Hospital Marketing: What To Do About Efforts That Fail

kfc_grilledFailures are not what they seem at first. Many times they can turn into something good.

As a marketer you are always trying to communicate effectively with your audience. And when you are successful, there’s great satisfaction. But in the marketing arena, you are not always successful. Sometimes you fall flat on your face. It’s a humbling experience.

A case in point is Kentucky Fried Chicken’s introduction of grilled chicken.

 Pundits before it was even launched said it would never work because it was inconsistent with the name and the brand. And then the Oprah fiasco. Overwhelmed with online printable coupons, the company could not fulfill the demand. Tremendous costs in product giveaways and in PR with the public. So what do you do? Run and hide? The marketing staff at KFC probably wanted to.

But as Paul Harvey would say, “There’s the rest of the story.”  KFC has experienced an increase in some store sales in the second quarter of the year of 3% compared to last year. And that is following a first quarter decline of 7%. It’s the first time in years KFC has outperformed the industry, which was at 1% in the second quarter. The grilled chicken now represents 24% of KFC’s total sales and 85% of purchasers have expressed the intent to repurchase.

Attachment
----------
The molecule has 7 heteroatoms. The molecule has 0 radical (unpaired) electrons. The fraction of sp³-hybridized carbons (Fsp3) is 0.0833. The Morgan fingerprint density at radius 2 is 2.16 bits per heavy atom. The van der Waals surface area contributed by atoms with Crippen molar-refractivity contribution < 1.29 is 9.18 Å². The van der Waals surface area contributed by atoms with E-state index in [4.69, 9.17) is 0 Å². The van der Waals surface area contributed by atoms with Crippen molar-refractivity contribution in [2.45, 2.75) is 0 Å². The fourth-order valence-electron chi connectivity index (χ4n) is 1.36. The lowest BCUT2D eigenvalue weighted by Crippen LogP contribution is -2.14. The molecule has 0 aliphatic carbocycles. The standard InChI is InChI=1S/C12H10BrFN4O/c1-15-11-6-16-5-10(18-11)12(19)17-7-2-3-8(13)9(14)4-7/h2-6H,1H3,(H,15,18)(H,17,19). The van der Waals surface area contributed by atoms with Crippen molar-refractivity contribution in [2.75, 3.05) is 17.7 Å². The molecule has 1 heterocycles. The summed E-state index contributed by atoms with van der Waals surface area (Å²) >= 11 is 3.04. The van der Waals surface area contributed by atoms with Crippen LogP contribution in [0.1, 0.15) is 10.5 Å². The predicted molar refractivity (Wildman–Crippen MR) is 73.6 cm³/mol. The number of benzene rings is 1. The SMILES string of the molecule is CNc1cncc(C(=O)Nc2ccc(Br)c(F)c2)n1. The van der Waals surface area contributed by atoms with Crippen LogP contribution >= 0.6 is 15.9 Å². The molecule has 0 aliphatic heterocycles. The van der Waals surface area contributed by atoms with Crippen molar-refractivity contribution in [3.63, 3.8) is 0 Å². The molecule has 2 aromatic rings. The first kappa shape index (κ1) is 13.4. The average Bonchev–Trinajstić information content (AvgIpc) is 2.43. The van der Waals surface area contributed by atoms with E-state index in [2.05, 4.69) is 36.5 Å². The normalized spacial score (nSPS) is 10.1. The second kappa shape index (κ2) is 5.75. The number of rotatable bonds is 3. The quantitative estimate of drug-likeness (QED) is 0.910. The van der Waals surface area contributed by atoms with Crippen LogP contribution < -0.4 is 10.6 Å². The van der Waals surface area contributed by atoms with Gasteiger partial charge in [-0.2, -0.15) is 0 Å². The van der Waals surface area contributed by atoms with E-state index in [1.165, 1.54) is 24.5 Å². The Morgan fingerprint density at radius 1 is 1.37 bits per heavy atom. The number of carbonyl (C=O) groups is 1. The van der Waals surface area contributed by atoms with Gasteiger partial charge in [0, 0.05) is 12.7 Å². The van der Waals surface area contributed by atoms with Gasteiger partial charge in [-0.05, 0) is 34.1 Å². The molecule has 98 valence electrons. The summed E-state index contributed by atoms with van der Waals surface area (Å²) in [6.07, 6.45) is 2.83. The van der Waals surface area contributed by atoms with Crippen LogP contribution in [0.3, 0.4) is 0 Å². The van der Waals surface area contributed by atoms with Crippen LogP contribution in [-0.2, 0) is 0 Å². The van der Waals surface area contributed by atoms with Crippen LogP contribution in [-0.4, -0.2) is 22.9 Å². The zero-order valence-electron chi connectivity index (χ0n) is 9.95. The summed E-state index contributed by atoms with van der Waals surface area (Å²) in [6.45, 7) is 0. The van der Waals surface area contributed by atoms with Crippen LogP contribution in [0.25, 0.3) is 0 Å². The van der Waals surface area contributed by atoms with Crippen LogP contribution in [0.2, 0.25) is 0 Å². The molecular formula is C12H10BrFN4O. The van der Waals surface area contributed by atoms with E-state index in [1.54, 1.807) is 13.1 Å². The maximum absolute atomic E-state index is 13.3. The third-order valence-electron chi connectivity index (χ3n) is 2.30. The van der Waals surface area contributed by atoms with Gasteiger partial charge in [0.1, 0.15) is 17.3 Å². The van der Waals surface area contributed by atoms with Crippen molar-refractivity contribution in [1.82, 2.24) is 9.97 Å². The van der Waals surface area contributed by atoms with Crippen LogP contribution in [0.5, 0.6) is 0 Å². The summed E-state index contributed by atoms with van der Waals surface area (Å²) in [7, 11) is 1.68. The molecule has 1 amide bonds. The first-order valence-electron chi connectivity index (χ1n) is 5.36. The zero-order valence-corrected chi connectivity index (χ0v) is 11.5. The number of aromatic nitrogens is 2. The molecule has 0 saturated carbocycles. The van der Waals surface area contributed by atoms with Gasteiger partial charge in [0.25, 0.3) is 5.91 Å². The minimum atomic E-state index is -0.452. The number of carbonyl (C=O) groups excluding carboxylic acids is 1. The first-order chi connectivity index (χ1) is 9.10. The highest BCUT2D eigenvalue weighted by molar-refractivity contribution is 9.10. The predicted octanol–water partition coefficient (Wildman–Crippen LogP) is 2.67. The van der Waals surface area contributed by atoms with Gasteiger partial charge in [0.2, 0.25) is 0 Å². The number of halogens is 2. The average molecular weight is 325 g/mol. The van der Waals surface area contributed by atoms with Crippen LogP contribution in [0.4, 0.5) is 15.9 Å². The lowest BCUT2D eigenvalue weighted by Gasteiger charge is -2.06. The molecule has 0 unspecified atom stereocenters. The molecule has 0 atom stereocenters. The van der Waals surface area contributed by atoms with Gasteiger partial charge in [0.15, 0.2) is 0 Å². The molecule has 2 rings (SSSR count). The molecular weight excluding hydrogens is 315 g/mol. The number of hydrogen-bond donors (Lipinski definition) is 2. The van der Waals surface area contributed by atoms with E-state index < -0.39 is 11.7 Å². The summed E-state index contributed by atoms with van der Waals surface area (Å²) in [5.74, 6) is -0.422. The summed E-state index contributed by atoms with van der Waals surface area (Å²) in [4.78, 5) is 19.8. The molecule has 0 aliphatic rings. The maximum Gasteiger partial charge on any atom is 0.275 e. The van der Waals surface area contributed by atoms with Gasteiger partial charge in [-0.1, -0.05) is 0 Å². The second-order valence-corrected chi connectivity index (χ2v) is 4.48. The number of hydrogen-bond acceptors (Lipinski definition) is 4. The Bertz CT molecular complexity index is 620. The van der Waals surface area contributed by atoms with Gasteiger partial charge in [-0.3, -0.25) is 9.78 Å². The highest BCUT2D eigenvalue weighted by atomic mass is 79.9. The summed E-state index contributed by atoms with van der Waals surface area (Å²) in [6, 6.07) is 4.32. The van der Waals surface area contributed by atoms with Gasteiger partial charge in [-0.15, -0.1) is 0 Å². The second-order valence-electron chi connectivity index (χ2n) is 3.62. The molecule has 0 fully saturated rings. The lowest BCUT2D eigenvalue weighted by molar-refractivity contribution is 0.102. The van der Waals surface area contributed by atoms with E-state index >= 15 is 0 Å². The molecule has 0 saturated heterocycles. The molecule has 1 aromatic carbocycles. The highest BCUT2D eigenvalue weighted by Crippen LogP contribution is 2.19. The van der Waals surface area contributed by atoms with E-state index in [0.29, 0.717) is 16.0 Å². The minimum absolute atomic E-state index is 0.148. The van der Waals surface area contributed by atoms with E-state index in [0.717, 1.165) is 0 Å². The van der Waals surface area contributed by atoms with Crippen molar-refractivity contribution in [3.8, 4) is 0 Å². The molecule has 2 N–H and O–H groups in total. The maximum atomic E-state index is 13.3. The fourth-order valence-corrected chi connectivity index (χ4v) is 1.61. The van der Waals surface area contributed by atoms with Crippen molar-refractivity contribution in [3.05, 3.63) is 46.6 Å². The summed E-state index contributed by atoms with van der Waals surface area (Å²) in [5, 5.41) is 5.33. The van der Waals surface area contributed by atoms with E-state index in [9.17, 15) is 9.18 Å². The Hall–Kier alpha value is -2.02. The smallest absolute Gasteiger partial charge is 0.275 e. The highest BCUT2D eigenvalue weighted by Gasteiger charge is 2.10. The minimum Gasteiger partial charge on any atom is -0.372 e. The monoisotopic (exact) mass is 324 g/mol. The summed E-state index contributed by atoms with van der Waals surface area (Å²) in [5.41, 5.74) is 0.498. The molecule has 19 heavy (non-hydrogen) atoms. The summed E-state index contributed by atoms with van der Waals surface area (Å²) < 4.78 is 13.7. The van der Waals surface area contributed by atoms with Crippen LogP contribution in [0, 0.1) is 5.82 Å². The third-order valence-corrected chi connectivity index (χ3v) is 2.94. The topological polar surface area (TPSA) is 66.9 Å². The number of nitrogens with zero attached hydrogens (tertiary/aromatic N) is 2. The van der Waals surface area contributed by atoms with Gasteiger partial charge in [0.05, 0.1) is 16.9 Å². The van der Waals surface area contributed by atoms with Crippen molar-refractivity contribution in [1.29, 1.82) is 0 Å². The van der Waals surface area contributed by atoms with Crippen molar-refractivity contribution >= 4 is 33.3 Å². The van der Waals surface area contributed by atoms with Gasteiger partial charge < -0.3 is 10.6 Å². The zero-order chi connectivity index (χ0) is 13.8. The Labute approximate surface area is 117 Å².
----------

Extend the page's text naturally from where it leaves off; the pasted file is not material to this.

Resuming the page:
It was a dismal week in the KFC marketing department, but all was not lost. Yes, the Oprah blunder was a big mistake. But a company that is on target with what the consumer wants can overcome missteps and mistakes.

In marketing, we all make mistakes. Not purposefully of course, but sometimes it just doesn’t work the way we had it planned. But don’t give up. Don’t shy away from the next big idea. Don’t get timid. Every time the marketing effort doesn’t get the results we wanted there are lessons to be learned. We learn what not to repeat. It helps create better marketing the next time by knowing what not to do.

And even when you miss, if you are focused on the customer, delivering what they want and sincerely and authentically communicating the message, it will not be a critical blow. Good things can still happen. Honesty, transparency and a real desire to meet the consumers’ needs will win in the end. When it seems you’ve made a marketing mistake, it’s no time to chicken out.

 

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